In addition to air pollution, water quality and quantity is under serious duress, both locally and across national borders, and these issues are likewise negatively impacted by the continued dominance of coal. The total industrial water use in India is currently said to account for roughly 13 percent of the total freshwater ‘withdrawal’ in the country; and thermal power plants (which include coal) are some of the country’s highest industrial consumers of water, even as compared to their global counterparts. On average, for every 1000 kilowatt-hours (Kwh) of power, Indian thermal power plants consume as much as 80 cubic metres of water – compared to less than 10 cubic metres consumed by such plants in developed countries. As supply problems increase, estimates by the International Water Management Institute, based in Sri Lanka, indicate that India will enter a ‘stress zone’ by 2025, and Pakistan and Sri Lanka shortly thereafter. Water scarcity due to groundwater depletion is already a major problem in India.

This region, like the world in general, is quite literally being consumed by its insatiable desire for the energy required for accelerating economic growth. Meanwhile, our political leaders are unwilling to make the difficult, but necessary, changes; as such, politics continues to trump the environment, and economic growth remains king. At the same time, those who fervently demand that an economic system completely addicted to fossil fuels simply quit do not take economics and institutional inertia into account when promoting currently expensive technologies such as solar photovoltaic (PV) panels or wind turbines. As a result, even while politicians struggle to maintain the status quo in the midst of impending environmental crises, environmentalists, with few exceptions, seem to be holding little sway in Southasian policy debates.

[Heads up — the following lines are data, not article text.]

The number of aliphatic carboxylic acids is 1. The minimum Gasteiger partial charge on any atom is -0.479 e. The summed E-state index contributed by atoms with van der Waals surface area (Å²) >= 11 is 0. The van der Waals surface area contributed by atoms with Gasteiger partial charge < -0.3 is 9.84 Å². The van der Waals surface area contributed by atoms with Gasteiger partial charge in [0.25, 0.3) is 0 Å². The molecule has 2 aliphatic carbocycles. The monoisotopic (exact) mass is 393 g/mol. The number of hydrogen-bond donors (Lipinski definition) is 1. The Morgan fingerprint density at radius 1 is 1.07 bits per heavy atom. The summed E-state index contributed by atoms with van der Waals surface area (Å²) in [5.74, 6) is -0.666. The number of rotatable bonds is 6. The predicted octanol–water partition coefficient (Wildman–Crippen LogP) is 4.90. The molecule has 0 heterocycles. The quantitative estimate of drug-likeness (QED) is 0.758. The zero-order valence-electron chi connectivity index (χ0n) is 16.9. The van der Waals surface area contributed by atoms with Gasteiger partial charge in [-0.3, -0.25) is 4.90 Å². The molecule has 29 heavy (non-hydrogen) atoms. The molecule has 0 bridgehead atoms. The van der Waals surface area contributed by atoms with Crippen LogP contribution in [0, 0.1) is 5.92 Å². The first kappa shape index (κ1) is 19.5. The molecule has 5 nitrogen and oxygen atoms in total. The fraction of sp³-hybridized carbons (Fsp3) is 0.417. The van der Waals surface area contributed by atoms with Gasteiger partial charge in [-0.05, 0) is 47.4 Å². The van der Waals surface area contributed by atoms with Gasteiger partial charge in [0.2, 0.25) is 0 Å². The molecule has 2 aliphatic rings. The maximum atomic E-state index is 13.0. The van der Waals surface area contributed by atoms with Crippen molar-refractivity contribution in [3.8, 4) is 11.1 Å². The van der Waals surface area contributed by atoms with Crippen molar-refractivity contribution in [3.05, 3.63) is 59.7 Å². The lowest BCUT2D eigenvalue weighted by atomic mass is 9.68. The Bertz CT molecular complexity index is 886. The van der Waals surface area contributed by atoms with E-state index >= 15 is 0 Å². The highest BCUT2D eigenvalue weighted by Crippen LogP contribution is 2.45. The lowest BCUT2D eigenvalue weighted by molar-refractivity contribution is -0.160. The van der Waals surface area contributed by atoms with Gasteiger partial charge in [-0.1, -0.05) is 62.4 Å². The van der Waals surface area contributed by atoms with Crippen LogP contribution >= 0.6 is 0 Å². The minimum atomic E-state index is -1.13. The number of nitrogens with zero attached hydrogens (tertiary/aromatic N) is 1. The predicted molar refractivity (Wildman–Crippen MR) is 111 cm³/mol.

Yet procuring an energy-secure future for Southasia will involve not only the ability to get access to energy resources. It will also require dealing with a whole spectrum of increasingly pressing environmental and ecological issues, including deforestation, soil erosion, desertification, air and water pollution, carbon emissions, water shortages in cities, and the impacts of climate change such as unpredictable monsoons, severe tropical storms, droughts and floods. Taking on such a range of issues will clearly require input from the full spectrum of stakeholders, large and small.

Resolving many of the contradictions and challenges in the energy sector will require the implementation of a range of new technologies and practices. These need to include more-efficient ‘conversion’ and use of energy, and the development and deployment of low-pollution and low greenhouse gas emitting technologies, especially renewable-energy technologies. In addition, better environmental practices in the energy sector, as well as improvements in land use and forestry practices, will be necessary.